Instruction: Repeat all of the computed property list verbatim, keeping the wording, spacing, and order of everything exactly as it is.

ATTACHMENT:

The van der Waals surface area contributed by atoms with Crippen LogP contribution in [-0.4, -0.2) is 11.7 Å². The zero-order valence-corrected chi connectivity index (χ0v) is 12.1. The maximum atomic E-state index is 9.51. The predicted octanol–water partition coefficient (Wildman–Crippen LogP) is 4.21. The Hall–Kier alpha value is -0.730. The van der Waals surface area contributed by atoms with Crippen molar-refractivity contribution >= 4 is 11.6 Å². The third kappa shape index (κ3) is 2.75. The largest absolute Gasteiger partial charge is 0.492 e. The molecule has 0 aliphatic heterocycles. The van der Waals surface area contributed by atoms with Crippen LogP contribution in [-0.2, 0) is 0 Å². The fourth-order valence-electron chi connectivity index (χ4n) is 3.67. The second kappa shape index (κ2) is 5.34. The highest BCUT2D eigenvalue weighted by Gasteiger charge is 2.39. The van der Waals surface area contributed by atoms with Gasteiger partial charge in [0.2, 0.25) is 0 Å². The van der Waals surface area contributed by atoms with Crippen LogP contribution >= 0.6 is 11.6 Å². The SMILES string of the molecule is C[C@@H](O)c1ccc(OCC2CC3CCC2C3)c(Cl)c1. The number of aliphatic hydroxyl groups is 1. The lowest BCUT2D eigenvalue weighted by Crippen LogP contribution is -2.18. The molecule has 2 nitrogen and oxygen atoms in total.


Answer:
The van der Waals surface area contributed by atoms with Crippen LogP contribution in [-0.4, -0.2) is 11.7 Å². The zero-order valence-corrected chi connectivity index (χ0v) is 12.1. The maximum atomic E-state index is 9.51. The predicted octanol–water partition coefficient (Wildman–Crippen LogP) is 4.21. The Hall–Kier alpha value is -0.730. The van der Waals surface area contributed by atoms with Crippen molar-refractivity contribution >= 4 is 11.6 Å². The third kappa shape index (κ3) is 2.75. The largest absolute Gasteiger partial charge is 0.492 e. The molecule has 0 aliphatic heterocycles. The van der Waals surface area contributed by atoms with Crippen LogP contribution in [-0.2, 0) is 0 Å². The fourth-order valence-electron chi connectivity index (χ4n) is 3.67. The second kappa shape index (κ2) is 5.34. The highest BCUT2D eigenvalue weighted by Gasteiger charge is 2.39. The van der Waals surface area contributed by atoms with Gasteiger partial charge in [0.2, 0.25) is 0 Å². The van der Waals surface area contributed by atoms with Crippen LogP contribution >= 0.6 is 11.6 Å². The SMILES string of the molecule is C[C@@H](O)c1ccc(OCC2CC3CCC2C3)c(Cl)c1. The number of aliphatic hydroxyl groups is 1. The lowest BCUT2D eigenvalue weighted by Crippen LogP contribution is -2.18. The molecule has 2 nitrogen and oxygen atoms in total.